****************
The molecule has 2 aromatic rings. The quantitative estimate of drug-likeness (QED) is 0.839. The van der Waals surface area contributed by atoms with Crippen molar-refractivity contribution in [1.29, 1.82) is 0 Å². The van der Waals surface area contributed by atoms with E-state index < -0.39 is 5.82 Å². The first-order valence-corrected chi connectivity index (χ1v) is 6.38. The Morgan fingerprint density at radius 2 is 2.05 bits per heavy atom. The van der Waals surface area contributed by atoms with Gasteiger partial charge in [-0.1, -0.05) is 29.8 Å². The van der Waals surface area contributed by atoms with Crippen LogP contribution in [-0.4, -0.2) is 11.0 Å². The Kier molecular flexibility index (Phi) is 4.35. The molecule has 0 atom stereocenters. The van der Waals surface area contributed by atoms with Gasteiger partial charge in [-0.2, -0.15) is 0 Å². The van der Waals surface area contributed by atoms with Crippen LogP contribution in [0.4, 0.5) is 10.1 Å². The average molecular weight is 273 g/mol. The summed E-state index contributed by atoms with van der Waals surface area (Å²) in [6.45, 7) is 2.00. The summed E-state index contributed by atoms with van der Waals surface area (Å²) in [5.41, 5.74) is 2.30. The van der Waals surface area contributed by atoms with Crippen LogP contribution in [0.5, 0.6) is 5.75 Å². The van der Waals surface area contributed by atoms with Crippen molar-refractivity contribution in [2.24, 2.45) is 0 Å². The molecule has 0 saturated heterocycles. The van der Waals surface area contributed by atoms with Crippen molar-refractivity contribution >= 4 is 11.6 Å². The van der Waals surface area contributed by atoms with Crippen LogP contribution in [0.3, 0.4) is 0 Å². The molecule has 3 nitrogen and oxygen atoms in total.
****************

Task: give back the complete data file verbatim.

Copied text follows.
The molecule has 2 aromatic rings. The quantitative estimate of drug-likeness (QED) is 0.839. The van der Waals surface area contributed by atoms with Crippen molar-refractivity contribution in [1.29, 1.82) is 0 Å². The van der Waals surface area contributed by atoms with E-state index < -0.39 is 5.82 Å². The first-order valence-corrected chi connectivity index (χ1v) is 6.38. The Morgan fingerprint density at radius 2 is 2.05 bits per heavy atom. The van der Waals surface area contributed by atoms with Gasteiger partial charge in [-0.1, -0.05) is 29.8 Å². The van der Waals surface area contributed by atoms with Crippen LogP contribution in [-0.4, -0.2) is 11.0 Å². The Kier molecular flexibility index (Phi) is 4.35. The molecule has 0 atom stereocenters. The van der Waals surface area contributed by atoms with Gasteiger partial charge in [-0.2, -0.15) is 0 Å². The van der Waals surface area contributed by atoms with Crippen LogP contribution in [0.4, 0.5) is 10.1 Å². The average molecular weight is 273 g/mol. The summed E-state index contributed by atoms with van der Waals surface area (Å²) in [6.45, 7) is 2.00. The summed E-state index contributed by atoms with van der Waals surface area (Å²) in [5.41, 5.74) is 2.30. The van der Waals surface area contributed by atoms with Crippen LogP contribution in [0.5, 0.6) is 5.75 Å². The van der Waals surface area contributed by atoms with Crippen molar-refractivity contribution in [2.24, 2.45) is 0 Å². The molecule has 0 saturated heterocycles. The van der Waals surface area contributed by atoms with Crippen molar-refractivity contribution >= 4 is 11.6 Å². The van der Waals surface area contributed by atoms with Crippen LogP contribution in [0.3, 0.4) is 0 Å². The molecule has 3 nitrogen and oxygen atoms in total.